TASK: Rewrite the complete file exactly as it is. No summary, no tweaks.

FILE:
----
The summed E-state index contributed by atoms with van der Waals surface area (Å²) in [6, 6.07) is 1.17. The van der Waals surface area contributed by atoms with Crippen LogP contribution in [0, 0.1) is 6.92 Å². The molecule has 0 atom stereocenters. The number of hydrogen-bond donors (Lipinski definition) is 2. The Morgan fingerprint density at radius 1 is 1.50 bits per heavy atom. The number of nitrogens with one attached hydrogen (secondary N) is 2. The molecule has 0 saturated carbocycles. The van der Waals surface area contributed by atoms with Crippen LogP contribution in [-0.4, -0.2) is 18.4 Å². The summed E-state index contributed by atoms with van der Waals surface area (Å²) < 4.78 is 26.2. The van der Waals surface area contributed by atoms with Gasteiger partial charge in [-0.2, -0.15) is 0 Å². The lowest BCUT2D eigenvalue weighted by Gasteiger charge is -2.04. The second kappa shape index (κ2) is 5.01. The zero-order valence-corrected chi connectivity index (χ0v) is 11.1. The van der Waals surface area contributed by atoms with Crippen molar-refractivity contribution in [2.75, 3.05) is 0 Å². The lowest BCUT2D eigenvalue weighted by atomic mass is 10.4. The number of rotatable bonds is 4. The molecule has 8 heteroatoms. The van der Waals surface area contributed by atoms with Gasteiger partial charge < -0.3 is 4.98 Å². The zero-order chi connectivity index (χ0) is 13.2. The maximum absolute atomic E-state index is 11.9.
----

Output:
The summed E-state index contributed by atoms with van der Waals surface area (Å²) in [6, 6.07) is 1.17. The van der Waals surface area contributed by atoms with Crippen LogP contribution in [0, 0.1) is 6.92 Å². The molecule has 0 atom stereocenters. The number of hydrogen-bond donors (Lipinski definition) is 2. The Morgan fingerprint density at radius 1 is 1.50 bits per heavy atom. The number of nitrogens with one attached hydrogen (secondary N) is 2. The molecule has 0 saturated carbocycles. The van der Waals surface area contributed by atoms with Crippen LogP contribution in [-0.4, -0.2) is 18.4 Å². The summed E-state index contributed by atoms with van der Waals surface area (Å²) < 4.78 is 26.2. The van der Waals surface area contributed by atoms with Gasteiger partial charge in [-0.2, -0.15) is 0 Å². The lowest BCUT2D eigenvalue weighted by Gasteiger charge is -2.04. The second kappa shape index (κ2) is 5.01. The zero-order valence-corrected chi connectivity index (χ0v) is 11.1. The van der Waals surface area contributed by atoms with Crippen molar-refractivity contribution in [2.75, 3.05) is 0 Å². The lowest BCUT2D eigenvalue weighted by atomic mass is 10.4. The number of rotatable bonds is 4. The molecule has 8 heteroatoms. The van der Waals surface area contributed by atoms with Gasteiger partial charge < -0.3 is 4.98 Å². The zero-order chi connectivity index (χ0) is 13.2. The maximum absolute atomic E-state index is 11.9.